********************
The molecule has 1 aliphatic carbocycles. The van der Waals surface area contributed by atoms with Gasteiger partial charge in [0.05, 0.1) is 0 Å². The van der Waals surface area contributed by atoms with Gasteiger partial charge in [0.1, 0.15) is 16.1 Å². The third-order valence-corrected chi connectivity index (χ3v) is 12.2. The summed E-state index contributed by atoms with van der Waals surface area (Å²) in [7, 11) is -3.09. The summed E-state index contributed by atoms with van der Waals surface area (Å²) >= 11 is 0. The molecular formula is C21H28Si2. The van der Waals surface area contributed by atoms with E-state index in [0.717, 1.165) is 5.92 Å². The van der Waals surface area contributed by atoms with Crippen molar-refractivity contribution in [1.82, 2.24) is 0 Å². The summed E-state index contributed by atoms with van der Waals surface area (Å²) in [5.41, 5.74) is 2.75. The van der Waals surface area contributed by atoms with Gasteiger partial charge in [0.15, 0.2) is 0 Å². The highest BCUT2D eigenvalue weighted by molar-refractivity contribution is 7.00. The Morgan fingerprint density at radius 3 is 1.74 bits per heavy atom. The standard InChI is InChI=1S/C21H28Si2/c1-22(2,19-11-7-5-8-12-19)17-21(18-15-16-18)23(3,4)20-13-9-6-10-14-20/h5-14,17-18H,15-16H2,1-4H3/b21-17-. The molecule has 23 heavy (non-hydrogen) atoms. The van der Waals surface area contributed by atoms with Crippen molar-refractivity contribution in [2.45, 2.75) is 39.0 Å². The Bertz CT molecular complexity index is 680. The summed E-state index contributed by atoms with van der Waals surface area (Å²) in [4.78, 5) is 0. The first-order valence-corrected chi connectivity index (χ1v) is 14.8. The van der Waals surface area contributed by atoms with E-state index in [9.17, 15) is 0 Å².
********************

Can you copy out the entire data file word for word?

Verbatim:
The molecule has 1 aliphatic carbocycles. The van der Waals surface area contributed by atoms with Gasteiger partial charge in [0.05, 0.1) is 0 Å². The van der Waals surface area contributed by atoms with Gasteiger partial charge in [0.1, 0.15) is 16.1 Å². The third-order valence-corrected chi connectivity index (χ3v) is 12.2. The summed E-state index contributed by atoms with van der Waals surface area (Å²) in [7, 11) is -3.09. The summed E-state index contributed by atoms with van der Waals surface area (Å²) >= 11 is 0. The molecular formula is C21H28Si2. The van der Waals surface area contributed by atoms with E-state index in [0.717, 1.165) is 5.92 Å². The van der Waals surface area contributed by atoms with Crippen molar-refractivity contribution in [1.82, 2.24) is 0 Å². The summed E-state index contributed by atoms with van der Waals surface area (Å²) in [5.41, 5.74) is 2.75. The van der Waals surface area contributed by atoms with Gasteiger partial charge in [0.15, 0.2) is 0 Å². The highest BCUT2D eigenvalue weighted by molar-refractivity contribution is 7.00. The Morgan fingerprint density at radius 3 is 1.74 bits per heavy atom. The standard InChI is InChI=1S/C21H28Si2/c1-22(2,19-11-7-5-8-12-19)17-21(18-15-16-18)23(3,4)20-13-9-6-10-14-20/h5-14,17-18H,15-16H2,1-4H3/b21-17-. The molecule has 23 heavy (non-hydrogen) atoms. The van der Waals surface area contributed by atoms with Crippen molar-refractivity contribution in [2.45, 2.75) is 39.0 Å². The Bertz CT molecular complexity index is 680. The summed E-state index contributed by atoms with van der Waals surface area (Å²) in [4.78, 5) is 0. The first-order valence-corrected chi connectivity index (χ1v) is 14.8. The van der Waals surface area contributed by atoms with E-state index in [9.17, 15) is 0 Å².